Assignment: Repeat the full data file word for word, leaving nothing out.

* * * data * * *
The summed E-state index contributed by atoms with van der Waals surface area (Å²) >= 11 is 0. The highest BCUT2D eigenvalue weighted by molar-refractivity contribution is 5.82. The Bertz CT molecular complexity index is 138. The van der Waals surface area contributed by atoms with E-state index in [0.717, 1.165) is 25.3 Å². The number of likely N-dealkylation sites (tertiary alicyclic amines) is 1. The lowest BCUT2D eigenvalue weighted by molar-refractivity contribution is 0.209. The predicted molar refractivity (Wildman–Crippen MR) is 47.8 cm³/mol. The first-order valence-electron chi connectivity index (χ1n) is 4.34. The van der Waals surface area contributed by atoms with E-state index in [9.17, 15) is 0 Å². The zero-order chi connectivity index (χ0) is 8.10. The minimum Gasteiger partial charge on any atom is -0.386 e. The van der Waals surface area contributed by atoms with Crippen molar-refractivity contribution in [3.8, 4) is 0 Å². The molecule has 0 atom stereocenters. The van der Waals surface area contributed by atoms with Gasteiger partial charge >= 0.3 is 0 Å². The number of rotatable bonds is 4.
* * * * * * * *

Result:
The summed E-state index contributed by atoms with van der Waals surface area (Å²) >= 11 is 0. The highest BCUT2D eigenvalue weighted by molar-refractivity contribution is 5.82. The Bertz CT molecular complexity index is 138. The van der Waals surface area contributed by atoms with E-state index in [0.717, 1.165) is 25.3 Å². The number of likely N-dealkylation sites (tertiary alicyclic amines) is 1. The lowest BCUT2D eigenvalue weighted by molar-refractivity contribution is 0.209. The predicted molar refractivity (Wildman–Crippen MR) is 47.8 cm³/mol. The first-order valence-electron chi connectivity index (χ1n) is 4.34. The van der Waals surface area contributed by atoms with E-state index in [9.17, 15) is 0 Å². The zero-order chi connectivity index (χ0) is 8.10. The minimum Gasteiger partial charge on any atom is -0.386 e. The van der Waals surface area contributed by atoms with Crippen molar-refractivity contribution in [3.8, 4) is 0 Å². The molecule has 0 atom stereocenters. The van der Waals surface area contributed by atoms with Gasteiger partial charge >= 0.3 is 0 Å². The number of rotatable bonds is 4.